Michael Novak, a Catholic philosopher who helped carve a space for religion in modern politics, diplomacy and economics, arguing that capitalism is the economic system most likely to achieve the spiritual goods of defeating poverty and encouraging human creativity, died yesterday at his home in Washington. He was 83.
The cause was complications from colon cancer, said his daughter Jana Novak.
Novak, who spent his formative years in the seminary, was widely recognized as one of the most influential Catholic theologians of his generation. He was the 1994 recipient of the Templeton Prize, which honors makers of an “exceptional contribution to affirming life’s spiritual dimension” and is accompanied by a monetary award exceeding that of the Nobel Prize.
In a measure of Novak’s influence within the Catholic Church, he was received and consulted by Popes John Paul II and Benedict XVI. He was at times a professor, a columnist, chief U.S. delegate to the UN Human Rights Commission and, for several decades, a scholar at the American Enterprise Institute, the conservative think tank in Washington.
Novak was among several scholars who “brought serious religious thought to Washington in a way that it had not been present before,” George Weigel, a distinguished senior fellow at the D.C.-based Ethics and Public Policy Center, said in an interview.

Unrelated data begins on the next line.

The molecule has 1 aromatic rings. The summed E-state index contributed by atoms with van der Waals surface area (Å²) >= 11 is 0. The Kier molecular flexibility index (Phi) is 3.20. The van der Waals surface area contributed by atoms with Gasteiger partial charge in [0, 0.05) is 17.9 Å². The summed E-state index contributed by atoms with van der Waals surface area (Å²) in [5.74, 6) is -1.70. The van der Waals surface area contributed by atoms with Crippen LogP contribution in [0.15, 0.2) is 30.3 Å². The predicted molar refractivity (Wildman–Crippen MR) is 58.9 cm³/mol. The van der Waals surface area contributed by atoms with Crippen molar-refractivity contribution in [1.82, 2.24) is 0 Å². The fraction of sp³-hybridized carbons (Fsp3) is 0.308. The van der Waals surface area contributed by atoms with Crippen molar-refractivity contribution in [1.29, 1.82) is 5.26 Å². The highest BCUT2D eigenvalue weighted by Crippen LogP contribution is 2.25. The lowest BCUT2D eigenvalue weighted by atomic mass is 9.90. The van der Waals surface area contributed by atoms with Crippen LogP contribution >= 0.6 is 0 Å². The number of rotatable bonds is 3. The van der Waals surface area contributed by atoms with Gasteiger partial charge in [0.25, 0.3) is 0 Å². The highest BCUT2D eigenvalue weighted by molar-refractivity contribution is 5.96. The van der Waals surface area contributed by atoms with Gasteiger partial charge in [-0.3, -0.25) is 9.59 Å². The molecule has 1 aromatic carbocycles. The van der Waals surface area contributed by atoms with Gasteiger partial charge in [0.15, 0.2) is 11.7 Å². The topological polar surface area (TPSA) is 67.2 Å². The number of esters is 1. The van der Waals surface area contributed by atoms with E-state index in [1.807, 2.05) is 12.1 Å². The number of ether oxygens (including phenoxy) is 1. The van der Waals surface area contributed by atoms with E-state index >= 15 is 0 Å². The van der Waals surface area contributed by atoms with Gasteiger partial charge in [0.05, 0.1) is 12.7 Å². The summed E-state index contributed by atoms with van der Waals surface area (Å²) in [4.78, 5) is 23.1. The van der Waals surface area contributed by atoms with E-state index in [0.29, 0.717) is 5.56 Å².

Novak wrote a shelf full of books on topics ranging from nuclear weapons to atheism. But he was best known for his economic writings, particularly the book “The Spirit of Democratic Capitalism” (1982).
“Democratic capitalism,” he wrote, is “neither the Kingdom of God nor without sin. Yet all other known systems of political economy are worse. Such hope as we have for alleviating poverty and for removing oppressive tyranny — perhaps our last, best hope — lies in this much despised system.”
Novak’s book found resonance around the world. It was illegally distributed in Poland, where the Solidarity movement helped defeat communism. His writings were credited with influencing Václav Havel, the dissident playwright who became the first president of Czechoslovakia after communism, and Prime Minister Margaret Thatcher of Britain.
Critics charged that he overlooked the severe inequalities often wrought by capitalism.
Novak’s wife of 46 years, the former Karen Laub, died in 2009. Survivors include three children, a sister, a brother and four grandchildren.